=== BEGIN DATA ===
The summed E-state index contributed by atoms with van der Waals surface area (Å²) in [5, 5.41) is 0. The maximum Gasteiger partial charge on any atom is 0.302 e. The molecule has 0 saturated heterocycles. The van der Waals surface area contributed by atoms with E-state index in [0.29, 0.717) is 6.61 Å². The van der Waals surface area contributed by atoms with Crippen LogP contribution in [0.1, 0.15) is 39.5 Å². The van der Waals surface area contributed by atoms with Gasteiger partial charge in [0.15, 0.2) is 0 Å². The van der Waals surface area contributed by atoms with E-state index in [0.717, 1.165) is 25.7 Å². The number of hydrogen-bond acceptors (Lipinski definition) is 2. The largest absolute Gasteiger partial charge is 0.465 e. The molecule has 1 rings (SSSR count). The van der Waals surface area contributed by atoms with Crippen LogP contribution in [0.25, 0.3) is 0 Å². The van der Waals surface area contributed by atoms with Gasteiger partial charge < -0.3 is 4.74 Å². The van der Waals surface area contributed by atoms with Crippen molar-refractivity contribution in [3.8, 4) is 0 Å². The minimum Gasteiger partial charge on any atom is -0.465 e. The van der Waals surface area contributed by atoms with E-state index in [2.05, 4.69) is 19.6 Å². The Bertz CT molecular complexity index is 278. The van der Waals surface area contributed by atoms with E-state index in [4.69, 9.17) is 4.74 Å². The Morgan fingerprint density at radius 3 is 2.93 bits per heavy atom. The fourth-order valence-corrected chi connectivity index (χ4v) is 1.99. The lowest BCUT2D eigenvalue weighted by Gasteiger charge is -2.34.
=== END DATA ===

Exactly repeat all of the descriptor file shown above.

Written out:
The summed E-state index contributed by atoms with van der Waals surface area (Å²) in [5, 5.41) is 0. The maximum Gasteiger partial charge on any atom is 0.302 e. The molecule has 0 saturated heterocycles. The van der Waals surface area contributed by atoms with E-state index in [0.29, 0.717) is 6.61 Å². The van der Waals surface area contributed by atoms with Crippen LogP contribution in [0.1, 0.15) is 39.5 Å². The van der Waals surface area contributed by atoms with Gasteiger partial charge in [0.15, 0.2) is 0 Å². The van der Waals surface area contributed by atoms with E-state index in [0.717, 1.165) is 25.7 Å². The number of hydrogen-bond acceptors (Lipinski definition) is 2. The largest absolute Gasteiger partial charge is 0.465 e. The molecule has 1 rings (SSSR count). The van der Waals surface area contributed by atoms with Crippen LogP contribution in [0.25, 0.3) is 0 Å². The van der Waals surface area contributed by atoms with Gasteiger partial charge < -0.3 is 4.74 Å². The van der Waals surface area contributed by atoms with Crippen molar-refractivity contribution in [3.8, 4) is 0 Å². The minimum Gasteiger partial charge on any atom is -0.465 e. The van der Waals surface area contributed by atoms with E-state index in [2.05, 4.69) is 19.6 Å². The Bertz CT molecular complexity index is 278. The van der Waals surface area contributed by atoms with E-state index in [4.69, 9.17) is 4.74 Å². The Morgan fingerprint density at radius 3 is 2.93 bits per heavy atom. The fourth-order valence-corrected chi connectivity index (χ4v) is 1.99. The lowest BCUT2D eigenvalue weighted by Gasteiger charge is -2.34.